That's very interesting. If you would indulge my ignorance what all are the metal frameworks for? Is this for dentures, braces, retainers? What do they make stuff like crowns and caps from? I know when I had a root canal it took weeks for them to get the replacement tooth in, and even then some more on the spot fitting, shaping and whatever else he did to it. Would it be possible, do you think, to make stuff like that and cut down on the waiting time and also maybe reduce costs?
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Old 09-29-2016, 12:43 PM   #6
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heh

select a completely new head from a brochure and overlay the original (-:

While you wait / in your lunch break
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Old 09-29-2016, 02:59 PM   #7
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Originally Posted by rblong2us View Post:
heh

select a completely new head from a brochure and overlay the original (-:

While you wait / in your lunch break
Which head?
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Old 10-05-2016, 11:13 AM   #8
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Bump for an answer to post #5.
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Old 10-06-2016, 04:54 AM   #9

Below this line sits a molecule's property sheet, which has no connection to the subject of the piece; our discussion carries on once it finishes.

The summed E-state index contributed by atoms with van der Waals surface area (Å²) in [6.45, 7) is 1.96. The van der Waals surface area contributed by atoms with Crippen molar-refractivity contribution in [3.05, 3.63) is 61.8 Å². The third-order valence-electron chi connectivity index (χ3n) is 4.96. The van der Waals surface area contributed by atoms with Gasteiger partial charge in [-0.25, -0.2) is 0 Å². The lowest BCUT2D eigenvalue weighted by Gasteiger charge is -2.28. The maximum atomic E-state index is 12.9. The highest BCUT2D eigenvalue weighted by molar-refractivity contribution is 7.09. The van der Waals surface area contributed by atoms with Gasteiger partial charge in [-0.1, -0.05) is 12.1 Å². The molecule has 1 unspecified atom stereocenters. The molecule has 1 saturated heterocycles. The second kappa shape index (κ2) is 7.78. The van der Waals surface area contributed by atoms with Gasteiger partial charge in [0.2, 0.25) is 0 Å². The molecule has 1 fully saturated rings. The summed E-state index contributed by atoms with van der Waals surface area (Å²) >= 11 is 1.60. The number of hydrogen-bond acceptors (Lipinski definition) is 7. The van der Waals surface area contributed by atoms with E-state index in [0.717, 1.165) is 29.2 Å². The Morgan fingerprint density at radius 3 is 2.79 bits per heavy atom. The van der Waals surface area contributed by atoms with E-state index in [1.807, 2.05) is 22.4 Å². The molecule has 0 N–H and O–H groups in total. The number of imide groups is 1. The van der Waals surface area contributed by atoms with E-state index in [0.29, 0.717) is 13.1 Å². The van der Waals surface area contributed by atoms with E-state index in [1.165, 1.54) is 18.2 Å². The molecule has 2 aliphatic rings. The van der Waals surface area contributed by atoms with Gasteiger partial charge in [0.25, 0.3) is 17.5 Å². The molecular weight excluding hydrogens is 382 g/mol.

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good point !

Depends on how well the nerve endings connect to the overlay I reckon
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Old 10-07-2016, 06:21 PM   #10
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Sorry 11C1P, I have been down with back issues, haven't been online this week. The framework is for partial dentures that will have replacement teeth bonded onto it.
Because teeth are mobile the longer the time between the prep of the tooth and the seating of the crown the more likely chairside adjustments will be needed.
As far as crowns we still do some old school porcelain fused to metal, then you have all porcelain with no metal substructure. Most of the crowns we do now the model of the prepped tooth is scanned, the crown designed and then milled out of blocks of Zirconia. Some docs can scan right in the mouth, design and mill crown right in the office. One office visit crown.
For posterior teeth the milled crown gets a little touchup and is ready to bond in the mouth. Because the blocks of Zirconia are one color/shade, for anterior teeth, the milled crowns are cut back and custom stained to match natural teeth.
We are doing a lot of dentures over titanium implants. Digital dentures are available now but they still have a lot of bugs to work out.
The technology is moving so fast it seems that by the time you get a system worked out where prices would start to come down, it has become obsolete and you have to invest in the new tech which keeps prices up.
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Old 04-06-2017, 05:46 PM   #11
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Originally Posted by 11C1P View Post:
Hopefully it won't be much longer before they start making some that are affordable that can do a lot of the stuff the big ones do. Here was an interesting article I read, and thought a few on this site might like it.

http://makezine.com/projects/guide-t...ur-3d-printer/

It makes me want to make my own coins/bars REALLY bad!


That's great, i want it TOO!